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Hague School


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Informal group of Dutch artists who worked mainly in The Hague between about 1860 and 1900. The group is particularly associated with landscapes and beach scenes, but the members also painted street scenes, views of everyday life, and church interiors. In some ways this was a Romantic revival of the 17th-century tradition, and this romantically nostalgic strain—particularly in pictures made during the first years the group worked together—is one of the things that distinguishes them from their French counterparts, the painters of the Barbizon School and the Impressionists. They shared with the great Dutch landscapists of the 17th century a special sensitivity in recording light and atmospheric effects. Leading members of the Hague School included Bosboom, Israëls, the Maris brothers, Mauve, Mesdag, and Weissenbruch. The group was the leading force in Dutch painting in the late 19th century and van Gogh was strongly influenced by Mauve and Israëls.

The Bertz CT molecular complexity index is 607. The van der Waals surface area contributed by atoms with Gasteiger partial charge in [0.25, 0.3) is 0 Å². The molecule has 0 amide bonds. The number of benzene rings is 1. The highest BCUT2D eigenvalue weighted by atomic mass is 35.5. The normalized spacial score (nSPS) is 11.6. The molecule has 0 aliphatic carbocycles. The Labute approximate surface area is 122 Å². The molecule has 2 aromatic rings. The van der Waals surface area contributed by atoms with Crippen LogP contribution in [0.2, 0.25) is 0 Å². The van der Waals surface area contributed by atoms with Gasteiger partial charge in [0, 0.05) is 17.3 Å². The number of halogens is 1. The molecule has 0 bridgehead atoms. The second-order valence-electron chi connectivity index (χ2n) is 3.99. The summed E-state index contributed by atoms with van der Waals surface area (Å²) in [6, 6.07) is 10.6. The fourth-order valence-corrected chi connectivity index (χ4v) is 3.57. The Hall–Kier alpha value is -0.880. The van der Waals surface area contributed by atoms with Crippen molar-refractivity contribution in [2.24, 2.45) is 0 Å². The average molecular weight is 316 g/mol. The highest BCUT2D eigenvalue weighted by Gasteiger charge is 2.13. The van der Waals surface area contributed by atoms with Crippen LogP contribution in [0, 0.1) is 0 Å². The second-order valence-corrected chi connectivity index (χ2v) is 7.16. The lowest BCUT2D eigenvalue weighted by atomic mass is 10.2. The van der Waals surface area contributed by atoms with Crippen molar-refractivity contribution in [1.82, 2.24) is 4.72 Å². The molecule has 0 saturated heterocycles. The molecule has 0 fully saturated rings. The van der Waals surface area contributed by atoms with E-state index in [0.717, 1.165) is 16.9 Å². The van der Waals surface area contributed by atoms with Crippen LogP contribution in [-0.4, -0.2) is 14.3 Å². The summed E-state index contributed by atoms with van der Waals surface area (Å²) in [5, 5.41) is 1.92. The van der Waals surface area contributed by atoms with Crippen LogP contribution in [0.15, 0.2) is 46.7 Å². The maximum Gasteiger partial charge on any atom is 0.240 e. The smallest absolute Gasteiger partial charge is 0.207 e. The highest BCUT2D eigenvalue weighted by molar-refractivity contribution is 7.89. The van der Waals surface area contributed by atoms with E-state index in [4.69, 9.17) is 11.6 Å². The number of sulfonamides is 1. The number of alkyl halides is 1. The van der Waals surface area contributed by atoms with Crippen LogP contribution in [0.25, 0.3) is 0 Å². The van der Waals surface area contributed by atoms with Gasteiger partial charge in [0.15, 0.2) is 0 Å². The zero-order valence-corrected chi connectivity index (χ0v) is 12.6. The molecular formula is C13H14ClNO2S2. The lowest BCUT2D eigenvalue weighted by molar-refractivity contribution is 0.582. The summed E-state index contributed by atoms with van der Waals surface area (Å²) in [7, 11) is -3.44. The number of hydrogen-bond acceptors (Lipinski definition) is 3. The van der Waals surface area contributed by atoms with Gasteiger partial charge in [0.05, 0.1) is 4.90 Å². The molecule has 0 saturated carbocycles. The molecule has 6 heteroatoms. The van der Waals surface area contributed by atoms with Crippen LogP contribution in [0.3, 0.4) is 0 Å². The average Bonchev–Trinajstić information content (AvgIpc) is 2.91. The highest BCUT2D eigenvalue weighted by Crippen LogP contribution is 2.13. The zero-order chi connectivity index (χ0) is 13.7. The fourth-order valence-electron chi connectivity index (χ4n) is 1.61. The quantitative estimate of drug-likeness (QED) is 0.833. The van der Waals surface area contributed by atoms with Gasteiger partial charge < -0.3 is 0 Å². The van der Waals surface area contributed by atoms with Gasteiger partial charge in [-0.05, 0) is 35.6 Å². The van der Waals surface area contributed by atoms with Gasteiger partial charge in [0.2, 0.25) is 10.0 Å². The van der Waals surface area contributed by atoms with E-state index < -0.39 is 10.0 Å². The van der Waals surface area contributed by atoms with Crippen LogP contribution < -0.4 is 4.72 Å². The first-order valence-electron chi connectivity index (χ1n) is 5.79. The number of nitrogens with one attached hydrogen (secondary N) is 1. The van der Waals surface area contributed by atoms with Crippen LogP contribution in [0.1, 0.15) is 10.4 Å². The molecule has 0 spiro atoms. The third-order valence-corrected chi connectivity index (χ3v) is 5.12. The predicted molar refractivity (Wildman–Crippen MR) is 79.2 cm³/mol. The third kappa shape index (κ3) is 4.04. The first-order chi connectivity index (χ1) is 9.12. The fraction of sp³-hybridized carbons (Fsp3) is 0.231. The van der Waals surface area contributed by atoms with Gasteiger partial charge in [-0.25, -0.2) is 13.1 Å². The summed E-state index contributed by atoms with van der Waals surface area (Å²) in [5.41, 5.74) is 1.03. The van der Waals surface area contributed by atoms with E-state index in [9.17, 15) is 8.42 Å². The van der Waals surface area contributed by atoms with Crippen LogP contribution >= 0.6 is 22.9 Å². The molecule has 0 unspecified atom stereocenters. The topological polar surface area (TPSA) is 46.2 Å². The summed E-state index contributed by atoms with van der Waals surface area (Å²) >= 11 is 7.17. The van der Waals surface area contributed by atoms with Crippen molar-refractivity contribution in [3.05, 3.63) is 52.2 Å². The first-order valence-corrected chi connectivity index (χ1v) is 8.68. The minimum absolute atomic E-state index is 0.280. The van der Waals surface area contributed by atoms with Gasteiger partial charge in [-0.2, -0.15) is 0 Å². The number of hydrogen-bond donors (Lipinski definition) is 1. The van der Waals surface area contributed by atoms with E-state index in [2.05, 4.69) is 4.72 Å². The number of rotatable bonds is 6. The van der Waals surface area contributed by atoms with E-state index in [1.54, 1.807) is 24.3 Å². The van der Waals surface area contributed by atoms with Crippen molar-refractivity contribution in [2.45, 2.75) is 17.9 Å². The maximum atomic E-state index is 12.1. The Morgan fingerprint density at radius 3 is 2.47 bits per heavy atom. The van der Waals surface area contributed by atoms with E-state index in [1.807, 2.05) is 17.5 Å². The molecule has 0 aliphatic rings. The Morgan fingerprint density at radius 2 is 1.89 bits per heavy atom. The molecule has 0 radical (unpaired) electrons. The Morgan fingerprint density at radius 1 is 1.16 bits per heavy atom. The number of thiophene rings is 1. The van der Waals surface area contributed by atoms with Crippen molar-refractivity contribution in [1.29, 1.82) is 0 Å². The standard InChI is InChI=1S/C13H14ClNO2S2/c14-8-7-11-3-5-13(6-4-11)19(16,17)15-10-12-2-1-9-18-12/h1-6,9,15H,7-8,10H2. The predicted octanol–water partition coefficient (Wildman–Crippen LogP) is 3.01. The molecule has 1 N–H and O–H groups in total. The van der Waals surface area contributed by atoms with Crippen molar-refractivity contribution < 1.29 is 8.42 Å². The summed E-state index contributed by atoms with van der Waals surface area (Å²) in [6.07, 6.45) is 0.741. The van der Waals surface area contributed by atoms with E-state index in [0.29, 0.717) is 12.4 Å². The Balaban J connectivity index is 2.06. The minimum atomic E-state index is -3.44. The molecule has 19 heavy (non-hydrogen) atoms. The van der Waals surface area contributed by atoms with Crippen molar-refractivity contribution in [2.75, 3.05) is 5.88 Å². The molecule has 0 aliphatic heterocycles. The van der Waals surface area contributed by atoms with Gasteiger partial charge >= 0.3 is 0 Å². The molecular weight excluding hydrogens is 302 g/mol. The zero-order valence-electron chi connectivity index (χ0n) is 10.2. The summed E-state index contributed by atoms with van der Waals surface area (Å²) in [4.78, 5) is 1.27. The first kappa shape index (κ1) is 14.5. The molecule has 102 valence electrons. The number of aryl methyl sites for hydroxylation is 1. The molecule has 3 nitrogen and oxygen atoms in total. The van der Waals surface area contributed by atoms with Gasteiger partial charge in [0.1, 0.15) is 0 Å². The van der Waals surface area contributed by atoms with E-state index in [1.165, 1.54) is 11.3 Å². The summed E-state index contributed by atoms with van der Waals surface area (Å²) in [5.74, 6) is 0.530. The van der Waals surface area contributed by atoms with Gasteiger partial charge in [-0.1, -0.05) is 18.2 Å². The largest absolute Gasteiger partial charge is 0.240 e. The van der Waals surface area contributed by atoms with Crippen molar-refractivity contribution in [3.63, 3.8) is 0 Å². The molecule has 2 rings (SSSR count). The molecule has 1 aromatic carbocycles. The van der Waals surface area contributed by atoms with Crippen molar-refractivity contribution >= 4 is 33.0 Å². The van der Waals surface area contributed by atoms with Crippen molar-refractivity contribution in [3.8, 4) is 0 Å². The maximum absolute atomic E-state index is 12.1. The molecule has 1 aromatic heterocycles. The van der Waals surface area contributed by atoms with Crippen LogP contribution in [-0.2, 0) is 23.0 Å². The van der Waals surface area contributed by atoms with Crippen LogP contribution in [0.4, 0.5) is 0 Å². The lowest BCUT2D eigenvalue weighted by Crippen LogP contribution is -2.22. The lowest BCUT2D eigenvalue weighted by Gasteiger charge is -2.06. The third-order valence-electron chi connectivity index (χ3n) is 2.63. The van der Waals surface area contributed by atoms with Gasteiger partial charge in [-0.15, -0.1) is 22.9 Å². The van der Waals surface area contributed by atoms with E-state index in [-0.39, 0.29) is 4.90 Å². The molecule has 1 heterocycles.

Subjects: Art.


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